Type 1 diabetes (T1D) is an autoimmune disease in which a patient’s immune system mistakenly recognizes the insulin-producing beta cells of the pancreas as foreign and kills them. Transplantation of pancreatic islets from cadaver donors into the liver of a patient can be a curative therapy for severe T1D. However, there are several obstacles to this therapy, including 1) rejection of donor islets; 2) lack of an appropriate graft site because islet grafts in the liver gradually become dysfunctional even without rejection; 3) lack of sufficient donor islets. To overcome these obstacles, we need to 1) induce transplantation immune tolerance in which the host will accept the donor islets as his or her own; 2) make the native pancreas usable again; 3) make the host tolerant to beta cells generated from induced pluripotent stem cells (IPSCs), a modern technique that can produce unlimited numbers of beta cells. The use of hematopoietic stem cell transplantation (HCT) to establish an immune system that consists of immune cells from both the host and the donor (mixed chimerism) is the most effective approach for establishing immune tolerance toward to donor islets. However, the classical HCT procedure usually includes irradiation of the patients before transplantation to knockout the host immune system, and the procedure often damages the patient tissues and causes a severe side effect called GVHD in patients with HCT. Therefore, the classical HCT procedure can not be used for establishing mixed chimerism for islet transplantation immune tolerance of T1D patients. Our lab has reported a non-toxic and GVHD-free anti-CD3-based HCT procedure for establishing mixed chimerism and islet transplantation tolerance in a mouse model of human T1D. This procedure can also clean up the inflammation in the pancreas of the T1D patients and allows for returning the islets back to the native pancreas. In order to make this procedure applicable to the therapy of T1D patients, we propose to do the following studies: 1) explore the mechanisms how mixed chimerism mediate the islet transplantation immune tolerance with the T1D mouse model; 2) test whether immune tolerance established with the non-toxic HCT procedure will work for the beta cells generated from mouse embryonic stem cells, an experimental surrogate for human IPSCs; 3) test whether this novel approach can still work in a large animal model that is more similar to humans. This study will provide new insights into mechanisms of how HCT can be used to correct autoimmune disorders in T1D patients and provide immune tolerance to donor- or host-type islets as well as beta cells generated from stem cells. This study may lead to cure of T1D by non-toxic HCT and injection of beta cells generated from donor- or host-type IPSCs back into the native pancreas.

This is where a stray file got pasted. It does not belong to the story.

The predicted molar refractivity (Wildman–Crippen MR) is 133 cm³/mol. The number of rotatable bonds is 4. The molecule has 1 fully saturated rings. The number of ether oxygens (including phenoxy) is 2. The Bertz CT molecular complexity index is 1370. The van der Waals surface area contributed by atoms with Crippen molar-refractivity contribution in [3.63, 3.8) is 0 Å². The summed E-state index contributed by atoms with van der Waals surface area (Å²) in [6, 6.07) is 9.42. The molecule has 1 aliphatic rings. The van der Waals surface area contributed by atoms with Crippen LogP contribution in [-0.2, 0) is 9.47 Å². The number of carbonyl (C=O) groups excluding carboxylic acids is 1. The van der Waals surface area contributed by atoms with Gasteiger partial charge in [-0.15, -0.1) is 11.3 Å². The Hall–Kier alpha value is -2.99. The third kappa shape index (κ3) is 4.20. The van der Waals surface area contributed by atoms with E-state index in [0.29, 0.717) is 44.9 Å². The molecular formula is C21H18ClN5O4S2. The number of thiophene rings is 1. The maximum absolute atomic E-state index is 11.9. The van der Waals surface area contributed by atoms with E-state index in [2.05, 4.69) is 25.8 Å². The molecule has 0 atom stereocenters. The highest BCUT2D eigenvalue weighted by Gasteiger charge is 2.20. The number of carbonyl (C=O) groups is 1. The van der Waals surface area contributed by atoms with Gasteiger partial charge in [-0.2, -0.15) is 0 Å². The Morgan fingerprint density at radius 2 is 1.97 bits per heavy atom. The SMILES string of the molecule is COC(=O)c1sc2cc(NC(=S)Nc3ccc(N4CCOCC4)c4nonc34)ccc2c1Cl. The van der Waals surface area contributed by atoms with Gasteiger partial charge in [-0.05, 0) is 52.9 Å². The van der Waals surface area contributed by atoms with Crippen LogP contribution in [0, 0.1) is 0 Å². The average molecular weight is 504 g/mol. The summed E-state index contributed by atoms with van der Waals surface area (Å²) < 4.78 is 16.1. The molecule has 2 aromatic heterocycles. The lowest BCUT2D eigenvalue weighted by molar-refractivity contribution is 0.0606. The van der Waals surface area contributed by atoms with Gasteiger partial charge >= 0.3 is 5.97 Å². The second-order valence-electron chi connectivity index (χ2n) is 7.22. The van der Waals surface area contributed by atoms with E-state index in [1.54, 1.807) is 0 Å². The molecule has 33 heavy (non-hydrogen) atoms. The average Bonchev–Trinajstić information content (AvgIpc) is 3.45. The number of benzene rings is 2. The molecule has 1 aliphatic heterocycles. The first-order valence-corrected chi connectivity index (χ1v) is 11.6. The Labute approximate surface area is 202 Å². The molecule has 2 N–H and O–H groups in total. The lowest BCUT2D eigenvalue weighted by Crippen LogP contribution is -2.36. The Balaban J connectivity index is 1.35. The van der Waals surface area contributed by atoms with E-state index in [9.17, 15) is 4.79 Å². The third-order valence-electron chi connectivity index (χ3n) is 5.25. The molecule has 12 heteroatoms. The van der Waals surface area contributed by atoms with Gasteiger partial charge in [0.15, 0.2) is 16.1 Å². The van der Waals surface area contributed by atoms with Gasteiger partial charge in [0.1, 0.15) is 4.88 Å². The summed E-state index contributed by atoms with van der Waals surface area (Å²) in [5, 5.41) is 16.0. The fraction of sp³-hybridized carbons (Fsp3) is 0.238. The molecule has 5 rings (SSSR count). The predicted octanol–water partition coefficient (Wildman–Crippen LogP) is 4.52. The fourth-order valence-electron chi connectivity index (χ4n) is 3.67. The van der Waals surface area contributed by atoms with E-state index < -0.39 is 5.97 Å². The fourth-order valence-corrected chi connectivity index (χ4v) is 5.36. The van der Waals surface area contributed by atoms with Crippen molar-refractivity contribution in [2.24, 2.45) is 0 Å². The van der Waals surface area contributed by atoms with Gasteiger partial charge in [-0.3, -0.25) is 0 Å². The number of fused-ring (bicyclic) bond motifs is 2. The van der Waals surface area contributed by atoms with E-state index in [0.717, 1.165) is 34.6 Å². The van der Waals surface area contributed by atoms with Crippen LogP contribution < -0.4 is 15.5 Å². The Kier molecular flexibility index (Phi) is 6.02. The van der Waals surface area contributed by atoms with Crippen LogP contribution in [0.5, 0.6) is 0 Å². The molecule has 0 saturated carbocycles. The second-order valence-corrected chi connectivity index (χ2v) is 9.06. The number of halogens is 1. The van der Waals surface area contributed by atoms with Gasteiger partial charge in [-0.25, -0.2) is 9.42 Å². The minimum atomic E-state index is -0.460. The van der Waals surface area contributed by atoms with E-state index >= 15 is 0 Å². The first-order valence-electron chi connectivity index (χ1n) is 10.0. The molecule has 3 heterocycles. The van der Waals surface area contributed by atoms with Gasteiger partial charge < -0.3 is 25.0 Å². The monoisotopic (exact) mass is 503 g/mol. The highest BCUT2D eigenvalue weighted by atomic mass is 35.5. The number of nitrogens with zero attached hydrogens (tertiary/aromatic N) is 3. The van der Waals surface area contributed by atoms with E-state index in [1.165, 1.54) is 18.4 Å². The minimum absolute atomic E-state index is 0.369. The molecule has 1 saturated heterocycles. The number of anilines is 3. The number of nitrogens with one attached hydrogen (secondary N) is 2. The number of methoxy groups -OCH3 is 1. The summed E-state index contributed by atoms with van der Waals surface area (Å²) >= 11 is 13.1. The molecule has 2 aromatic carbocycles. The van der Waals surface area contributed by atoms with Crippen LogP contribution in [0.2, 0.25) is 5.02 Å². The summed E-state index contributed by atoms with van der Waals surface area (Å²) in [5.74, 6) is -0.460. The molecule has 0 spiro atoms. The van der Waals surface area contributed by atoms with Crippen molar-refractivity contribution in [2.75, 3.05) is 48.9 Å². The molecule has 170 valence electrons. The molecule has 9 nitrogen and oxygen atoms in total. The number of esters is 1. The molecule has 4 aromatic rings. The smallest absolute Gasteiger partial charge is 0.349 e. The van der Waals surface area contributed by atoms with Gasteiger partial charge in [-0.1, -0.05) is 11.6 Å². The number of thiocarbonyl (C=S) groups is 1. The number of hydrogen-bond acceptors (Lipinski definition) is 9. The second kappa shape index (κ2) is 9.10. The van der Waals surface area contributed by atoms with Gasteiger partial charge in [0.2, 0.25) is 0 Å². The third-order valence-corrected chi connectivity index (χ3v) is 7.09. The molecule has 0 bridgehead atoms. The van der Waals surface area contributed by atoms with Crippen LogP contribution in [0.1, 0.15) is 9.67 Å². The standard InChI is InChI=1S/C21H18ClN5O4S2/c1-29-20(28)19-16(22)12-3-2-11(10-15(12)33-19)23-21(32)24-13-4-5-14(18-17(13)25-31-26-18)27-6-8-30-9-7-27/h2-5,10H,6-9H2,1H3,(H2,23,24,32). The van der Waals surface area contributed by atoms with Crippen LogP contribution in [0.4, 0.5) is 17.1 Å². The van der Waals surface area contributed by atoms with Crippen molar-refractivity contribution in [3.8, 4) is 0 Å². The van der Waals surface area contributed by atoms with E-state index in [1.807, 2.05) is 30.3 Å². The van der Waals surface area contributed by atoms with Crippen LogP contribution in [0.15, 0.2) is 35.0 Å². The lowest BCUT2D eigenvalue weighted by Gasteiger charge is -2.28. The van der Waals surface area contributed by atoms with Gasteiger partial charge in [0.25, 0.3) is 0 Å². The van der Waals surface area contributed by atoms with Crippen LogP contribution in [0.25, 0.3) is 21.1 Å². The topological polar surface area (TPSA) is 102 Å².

Statement of Benefit to California: